Presidential historian Jon Meacham wondered during a Wednesday night appearance on MSNBC’s "Hardball" why the Republicans are treating President Trump like a king: "How did they become monarchists? Cause basically what they’re arguing that the president is acting in a kingly fashion and that’s okay."
CHRIS MATTHEWS: History is being made tonight, and, John, I want to talk to you about one idea about focus. The old line was, "Don't fire until you see the whites of their eyes." That's a pretty close range! It seems to me that Pelosi has figured out after all these months of haggling with the left, the center did not want to impeach, the left did. Finally, she found an opportunity for close engagement with Trump on an issue where he was questioning, well, you could argue he was betraying the national trust.
JON MEACHAM: Yeah, this is Lexington and Concord for her. She made a very carefully calibrated decision, but I don't want to just talk about the Speaker's decision in raw political terms. I think at some point we have to take people at their word, and I think the Democrats, the ranking member made fun of or attacked the chairman for this -- but this is a solemn moment. It is difficult.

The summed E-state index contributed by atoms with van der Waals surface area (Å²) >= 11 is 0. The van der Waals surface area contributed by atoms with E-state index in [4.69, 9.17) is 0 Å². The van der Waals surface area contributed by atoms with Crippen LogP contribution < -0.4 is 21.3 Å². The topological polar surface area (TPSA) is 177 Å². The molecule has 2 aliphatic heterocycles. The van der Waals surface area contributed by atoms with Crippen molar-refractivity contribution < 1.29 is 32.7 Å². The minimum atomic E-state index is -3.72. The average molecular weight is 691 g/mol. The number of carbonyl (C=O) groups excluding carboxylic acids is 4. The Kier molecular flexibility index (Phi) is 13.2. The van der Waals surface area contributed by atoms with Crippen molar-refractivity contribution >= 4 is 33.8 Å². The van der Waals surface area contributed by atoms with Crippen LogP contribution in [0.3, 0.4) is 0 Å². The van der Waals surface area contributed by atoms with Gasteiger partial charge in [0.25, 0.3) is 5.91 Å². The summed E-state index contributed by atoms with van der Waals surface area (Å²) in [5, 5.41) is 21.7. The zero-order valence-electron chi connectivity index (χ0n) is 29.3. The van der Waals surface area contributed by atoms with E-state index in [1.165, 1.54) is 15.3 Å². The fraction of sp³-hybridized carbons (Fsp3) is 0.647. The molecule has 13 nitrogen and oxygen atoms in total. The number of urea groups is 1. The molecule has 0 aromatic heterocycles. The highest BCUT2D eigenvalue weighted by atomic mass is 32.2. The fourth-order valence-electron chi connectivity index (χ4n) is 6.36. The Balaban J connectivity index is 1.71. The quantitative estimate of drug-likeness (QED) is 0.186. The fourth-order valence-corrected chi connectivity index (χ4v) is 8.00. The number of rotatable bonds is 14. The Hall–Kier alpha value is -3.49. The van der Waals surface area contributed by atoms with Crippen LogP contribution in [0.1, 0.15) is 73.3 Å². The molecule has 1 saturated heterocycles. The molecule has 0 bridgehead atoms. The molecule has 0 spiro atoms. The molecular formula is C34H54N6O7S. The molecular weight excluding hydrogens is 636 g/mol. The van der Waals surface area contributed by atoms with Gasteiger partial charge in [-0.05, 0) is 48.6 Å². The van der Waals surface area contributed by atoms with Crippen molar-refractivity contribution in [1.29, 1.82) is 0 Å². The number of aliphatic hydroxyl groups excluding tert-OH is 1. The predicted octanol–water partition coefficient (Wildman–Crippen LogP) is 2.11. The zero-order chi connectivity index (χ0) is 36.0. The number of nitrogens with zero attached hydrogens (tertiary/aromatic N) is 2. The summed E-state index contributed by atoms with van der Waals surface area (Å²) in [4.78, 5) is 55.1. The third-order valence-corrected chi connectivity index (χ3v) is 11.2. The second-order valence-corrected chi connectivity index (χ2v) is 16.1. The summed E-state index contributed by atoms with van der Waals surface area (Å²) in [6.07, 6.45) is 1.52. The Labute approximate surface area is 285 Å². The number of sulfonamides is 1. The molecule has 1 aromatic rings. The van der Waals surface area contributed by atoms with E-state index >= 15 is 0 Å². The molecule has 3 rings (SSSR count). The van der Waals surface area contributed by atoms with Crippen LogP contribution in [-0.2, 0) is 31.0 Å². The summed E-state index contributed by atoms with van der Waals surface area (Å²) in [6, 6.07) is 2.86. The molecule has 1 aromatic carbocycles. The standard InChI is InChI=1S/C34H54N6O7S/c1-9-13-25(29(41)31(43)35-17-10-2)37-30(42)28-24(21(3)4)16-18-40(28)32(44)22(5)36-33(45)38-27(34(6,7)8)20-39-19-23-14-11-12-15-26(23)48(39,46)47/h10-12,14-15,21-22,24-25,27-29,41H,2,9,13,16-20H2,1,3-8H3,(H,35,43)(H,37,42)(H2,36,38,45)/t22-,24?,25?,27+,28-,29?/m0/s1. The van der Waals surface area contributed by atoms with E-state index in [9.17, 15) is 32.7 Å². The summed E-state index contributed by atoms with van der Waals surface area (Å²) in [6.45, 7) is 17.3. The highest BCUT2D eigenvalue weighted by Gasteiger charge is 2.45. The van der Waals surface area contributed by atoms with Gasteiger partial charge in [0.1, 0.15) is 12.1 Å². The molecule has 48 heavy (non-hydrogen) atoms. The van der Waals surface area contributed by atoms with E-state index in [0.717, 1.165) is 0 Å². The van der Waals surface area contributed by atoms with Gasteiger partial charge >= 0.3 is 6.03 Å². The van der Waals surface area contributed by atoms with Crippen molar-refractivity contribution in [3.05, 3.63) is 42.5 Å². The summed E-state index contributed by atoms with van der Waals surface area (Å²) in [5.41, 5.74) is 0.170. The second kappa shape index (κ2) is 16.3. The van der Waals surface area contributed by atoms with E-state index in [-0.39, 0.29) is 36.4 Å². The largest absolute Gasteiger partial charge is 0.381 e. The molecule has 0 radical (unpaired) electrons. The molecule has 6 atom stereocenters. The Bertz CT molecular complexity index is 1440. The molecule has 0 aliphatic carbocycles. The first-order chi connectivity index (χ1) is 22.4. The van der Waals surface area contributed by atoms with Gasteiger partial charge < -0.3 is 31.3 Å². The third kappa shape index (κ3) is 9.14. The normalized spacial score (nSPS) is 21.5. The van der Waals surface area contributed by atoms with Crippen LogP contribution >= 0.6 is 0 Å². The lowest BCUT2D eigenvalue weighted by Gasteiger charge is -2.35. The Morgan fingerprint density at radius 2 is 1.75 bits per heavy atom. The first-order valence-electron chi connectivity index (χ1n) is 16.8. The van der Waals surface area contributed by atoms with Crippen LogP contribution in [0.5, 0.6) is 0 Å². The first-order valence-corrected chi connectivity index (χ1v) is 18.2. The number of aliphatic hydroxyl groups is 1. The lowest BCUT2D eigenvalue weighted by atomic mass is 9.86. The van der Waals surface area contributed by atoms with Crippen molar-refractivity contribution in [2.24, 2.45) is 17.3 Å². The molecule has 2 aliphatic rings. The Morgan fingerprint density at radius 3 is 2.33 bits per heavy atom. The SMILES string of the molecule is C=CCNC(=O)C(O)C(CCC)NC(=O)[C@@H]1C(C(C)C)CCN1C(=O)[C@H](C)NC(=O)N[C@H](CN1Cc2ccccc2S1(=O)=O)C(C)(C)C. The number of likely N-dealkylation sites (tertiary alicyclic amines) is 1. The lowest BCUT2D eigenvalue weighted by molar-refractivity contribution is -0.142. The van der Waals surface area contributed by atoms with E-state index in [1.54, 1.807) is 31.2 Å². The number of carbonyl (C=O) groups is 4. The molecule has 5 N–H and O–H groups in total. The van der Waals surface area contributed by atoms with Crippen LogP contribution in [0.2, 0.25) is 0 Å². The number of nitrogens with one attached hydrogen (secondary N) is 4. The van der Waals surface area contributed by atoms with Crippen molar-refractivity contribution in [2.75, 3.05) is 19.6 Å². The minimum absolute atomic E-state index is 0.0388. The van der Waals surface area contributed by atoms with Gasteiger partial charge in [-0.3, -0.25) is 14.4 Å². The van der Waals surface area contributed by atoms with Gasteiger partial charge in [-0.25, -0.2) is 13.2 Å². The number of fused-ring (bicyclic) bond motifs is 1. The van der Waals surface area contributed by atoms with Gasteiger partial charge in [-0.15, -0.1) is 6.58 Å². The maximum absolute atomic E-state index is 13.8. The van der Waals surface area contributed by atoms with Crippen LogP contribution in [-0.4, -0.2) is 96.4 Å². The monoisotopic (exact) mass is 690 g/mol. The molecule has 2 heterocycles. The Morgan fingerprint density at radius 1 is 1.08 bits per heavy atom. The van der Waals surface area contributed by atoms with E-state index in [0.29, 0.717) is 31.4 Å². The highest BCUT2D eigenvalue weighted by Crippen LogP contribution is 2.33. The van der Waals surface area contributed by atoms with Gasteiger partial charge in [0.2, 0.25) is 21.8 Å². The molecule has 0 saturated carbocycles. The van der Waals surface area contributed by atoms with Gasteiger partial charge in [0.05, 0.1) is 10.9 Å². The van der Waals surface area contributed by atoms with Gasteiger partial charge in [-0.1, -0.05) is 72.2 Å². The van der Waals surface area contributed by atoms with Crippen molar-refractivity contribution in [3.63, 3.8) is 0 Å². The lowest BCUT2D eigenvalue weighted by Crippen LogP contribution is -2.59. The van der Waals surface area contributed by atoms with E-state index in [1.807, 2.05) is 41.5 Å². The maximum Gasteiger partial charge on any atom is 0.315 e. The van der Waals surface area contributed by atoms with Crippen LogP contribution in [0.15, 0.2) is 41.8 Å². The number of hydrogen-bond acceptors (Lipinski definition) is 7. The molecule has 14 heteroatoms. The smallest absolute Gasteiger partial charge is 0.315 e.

We do this once every 60 years in this country. Andrew Johnson, Richard Nixon, Bill Clinton, and varying degrees of seriousness, varying degrees of political divisiveness. But it's an important moment, and it was the ultimate check put on the executive.
I think the Speaker has done a wonderful job, not simply tactically, but strategically, in defense of the Constitution. Because I think that one day, Republicans --if they ever choose to have a reckoning about this-- will have to figure out is: how did they become the monarchical party? How did they become monarchists? Because that’s what they’re basically arguing, is that the president is acting in a kingly fashion, and that's OK. And you know what? We’ve been fighting over this for 242 years.
This is as if the High Federalists are back somehow. One of Thomas Paine's most important insights in Common Sense, arguably one of the most important things originally rendered in English in terms of our revolution. People asked where is the king of America? The king of America is above where the law is. And it is about the law not simply about the man. Whether the members and senators are going to be able to hear that music, I don't know. But here's hoping they do.